My nine-year-old son enjoys assembling Lego kits—the kind with complete step-by-step instructions that help kids build structures that look exactly like the picture on the box. This is very different from the way I played with Legos as a child, improvising with an assortment of blocks that could be assembled in any number of ways.
As a creativity researcher, I started to wonder how the well-defined goals and processes of these Lego kits might affect creativity, and, more generally, how engaging in well-defined problem solving affects one’s ability and inclination to handle more ambiguous tasks.
To find out, Marit Gundersen Engeset, associate professor of marketing at Buskerud and Vestfold University College, and I conducted a series of experiments that had subjects build with Lego blocks. Some subjects were asked to assemble kits, and others were told to “build something.” We then measured their performance on subsequent creative tasks.
We found that subjects who tackled the well-defined problem of assembling kits performed worse on subsequent creative tasks than a control group and those who built whatever they felt like building.
It wasn’t the rigidity of the process, but rather the search for a single correct answer that reduced subjects’ creativity, as well as their subsequent desire to perform creative tasks. Those who used the kits tended to prefer other well-defined activities afterward.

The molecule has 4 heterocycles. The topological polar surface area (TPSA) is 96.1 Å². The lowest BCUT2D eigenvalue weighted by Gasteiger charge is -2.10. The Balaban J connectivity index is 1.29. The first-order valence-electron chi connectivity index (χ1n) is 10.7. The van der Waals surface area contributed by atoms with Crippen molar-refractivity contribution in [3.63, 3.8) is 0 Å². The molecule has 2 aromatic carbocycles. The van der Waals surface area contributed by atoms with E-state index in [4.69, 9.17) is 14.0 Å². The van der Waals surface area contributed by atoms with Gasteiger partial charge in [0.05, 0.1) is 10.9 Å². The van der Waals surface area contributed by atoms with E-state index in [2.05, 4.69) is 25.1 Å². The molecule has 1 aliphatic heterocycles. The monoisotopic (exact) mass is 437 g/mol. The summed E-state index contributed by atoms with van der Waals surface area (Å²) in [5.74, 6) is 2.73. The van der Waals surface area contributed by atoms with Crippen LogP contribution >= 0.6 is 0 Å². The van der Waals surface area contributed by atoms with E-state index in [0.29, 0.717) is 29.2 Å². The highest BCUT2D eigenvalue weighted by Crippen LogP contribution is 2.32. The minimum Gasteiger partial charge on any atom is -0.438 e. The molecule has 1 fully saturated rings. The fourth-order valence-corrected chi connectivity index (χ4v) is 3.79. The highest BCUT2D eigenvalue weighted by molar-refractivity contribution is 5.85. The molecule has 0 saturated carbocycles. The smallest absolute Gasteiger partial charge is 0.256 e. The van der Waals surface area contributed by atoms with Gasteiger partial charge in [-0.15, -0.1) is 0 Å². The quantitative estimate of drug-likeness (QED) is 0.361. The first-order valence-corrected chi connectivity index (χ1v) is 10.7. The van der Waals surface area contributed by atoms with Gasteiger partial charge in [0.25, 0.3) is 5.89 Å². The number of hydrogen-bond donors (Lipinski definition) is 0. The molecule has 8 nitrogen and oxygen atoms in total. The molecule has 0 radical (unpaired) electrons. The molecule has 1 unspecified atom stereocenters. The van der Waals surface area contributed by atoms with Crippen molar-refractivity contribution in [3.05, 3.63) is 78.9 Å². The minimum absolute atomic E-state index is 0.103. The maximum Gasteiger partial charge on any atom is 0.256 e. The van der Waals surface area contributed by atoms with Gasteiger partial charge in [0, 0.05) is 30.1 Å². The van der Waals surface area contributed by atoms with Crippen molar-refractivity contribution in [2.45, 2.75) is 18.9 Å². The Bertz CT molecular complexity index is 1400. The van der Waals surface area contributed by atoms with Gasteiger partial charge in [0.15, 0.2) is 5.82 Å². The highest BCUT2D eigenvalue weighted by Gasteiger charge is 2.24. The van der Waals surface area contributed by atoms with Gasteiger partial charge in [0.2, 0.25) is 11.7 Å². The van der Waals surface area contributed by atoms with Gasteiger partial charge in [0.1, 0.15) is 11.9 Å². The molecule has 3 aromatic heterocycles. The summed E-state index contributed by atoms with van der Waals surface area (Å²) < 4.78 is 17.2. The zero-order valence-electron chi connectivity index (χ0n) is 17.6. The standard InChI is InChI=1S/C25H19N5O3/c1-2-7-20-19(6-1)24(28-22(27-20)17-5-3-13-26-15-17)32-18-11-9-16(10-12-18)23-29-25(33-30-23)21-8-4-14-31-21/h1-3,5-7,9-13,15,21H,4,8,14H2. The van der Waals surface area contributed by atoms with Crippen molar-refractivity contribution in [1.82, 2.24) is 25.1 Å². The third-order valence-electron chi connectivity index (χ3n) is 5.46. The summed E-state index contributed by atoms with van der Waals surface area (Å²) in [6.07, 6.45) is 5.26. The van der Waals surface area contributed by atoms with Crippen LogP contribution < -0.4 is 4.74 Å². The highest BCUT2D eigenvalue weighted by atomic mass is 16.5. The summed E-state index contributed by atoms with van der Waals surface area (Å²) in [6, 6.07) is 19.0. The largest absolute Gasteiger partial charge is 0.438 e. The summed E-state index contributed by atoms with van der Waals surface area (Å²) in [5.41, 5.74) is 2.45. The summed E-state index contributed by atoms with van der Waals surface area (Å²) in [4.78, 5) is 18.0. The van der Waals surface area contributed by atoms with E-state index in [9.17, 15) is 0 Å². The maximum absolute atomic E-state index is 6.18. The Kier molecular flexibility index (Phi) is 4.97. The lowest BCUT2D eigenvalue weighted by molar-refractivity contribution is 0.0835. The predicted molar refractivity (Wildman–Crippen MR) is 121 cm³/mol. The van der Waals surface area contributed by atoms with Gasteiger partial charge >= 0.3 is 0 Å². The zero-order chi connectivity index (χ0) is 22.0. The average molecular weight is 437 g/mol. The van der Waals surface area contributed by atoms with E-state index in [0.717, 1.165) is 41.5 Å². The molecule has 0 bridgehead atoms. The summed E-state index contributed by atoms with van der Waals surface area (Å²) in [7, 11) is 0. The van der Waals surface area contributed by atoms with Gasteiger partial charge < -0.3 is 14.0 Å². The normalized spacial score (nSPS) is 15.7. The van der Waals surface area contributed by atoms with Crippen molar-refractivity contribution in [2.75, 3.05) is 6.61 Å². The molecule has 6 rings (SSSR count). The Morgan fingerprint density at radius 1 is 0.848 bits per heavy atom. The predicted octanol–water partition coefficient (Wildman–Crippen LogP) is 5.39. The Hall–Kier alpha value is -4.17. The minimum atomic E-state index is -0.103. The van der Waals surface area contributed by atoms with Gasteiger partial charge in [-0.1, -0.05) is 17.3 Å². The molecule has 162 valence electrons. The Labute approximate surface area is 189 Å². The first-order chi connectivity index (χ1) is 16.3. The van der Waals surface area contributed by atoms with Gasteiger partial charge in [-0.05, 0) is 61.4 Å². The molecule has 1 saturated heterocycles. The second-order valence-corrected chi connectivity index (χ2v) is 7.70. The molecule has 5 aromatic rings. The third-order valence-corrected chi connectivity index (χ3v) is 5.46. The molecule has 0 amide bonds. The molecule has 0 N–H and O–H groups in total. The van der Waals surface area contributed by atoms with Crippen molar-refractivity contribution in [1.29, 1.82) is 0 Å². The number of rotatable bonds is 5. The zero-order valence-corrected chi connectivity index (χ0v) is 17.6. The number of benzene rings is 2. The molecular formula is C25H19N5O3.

This research suggests that well-defined tasks can become a vicious cycle. If you’ve completed a well-defined task, you want to engage in another well-defined task as opposed to something that’s more ambiguous.
We don’t know how durable these effects are or whether they’re cumulative, but it’s important to know that the tasks people engage in can have unintended effects on future work and preferences for work.
This research has several implications. It supports the widespread belief that corporate culture affects creativity and innovation. If focusing on a single correct answer diminishes the drive to be creative, then it would make sense to encourage employees to regularly solve open-ended problems.
Because the mindset of one activity carries over to the next, advertisers should target ads to try to reach consumers when they are likely to be in a mindset similar to the one evoked in the ad. For example, IKEA, which sells furniture that requires some consumer assembly (a well-defined task), might get a better response if its ads were targeted at those engaged in a well-defined task, such as driving home from work as opposed to engaging in leisure activities, which are more open-ended and more likely to inspire creativity.
In addition to its implications for the workplace and for ad placements, this research has implications for decisions about how to teach students. Educators and policymakers should consider the negative effects of emphasizing well-defined problem solving found on standardized tests. It’s possible that teaching only questions with one right answer has contributed to the national decline in creative problem solving skills that has been happening in the U.S. since the early 1990s.
Read more about this topic in our paper “The Downstream Consequences of Problem Solving Mindsets: How Playing with Legos Influences Creativity” in the Journal of Marketing Research.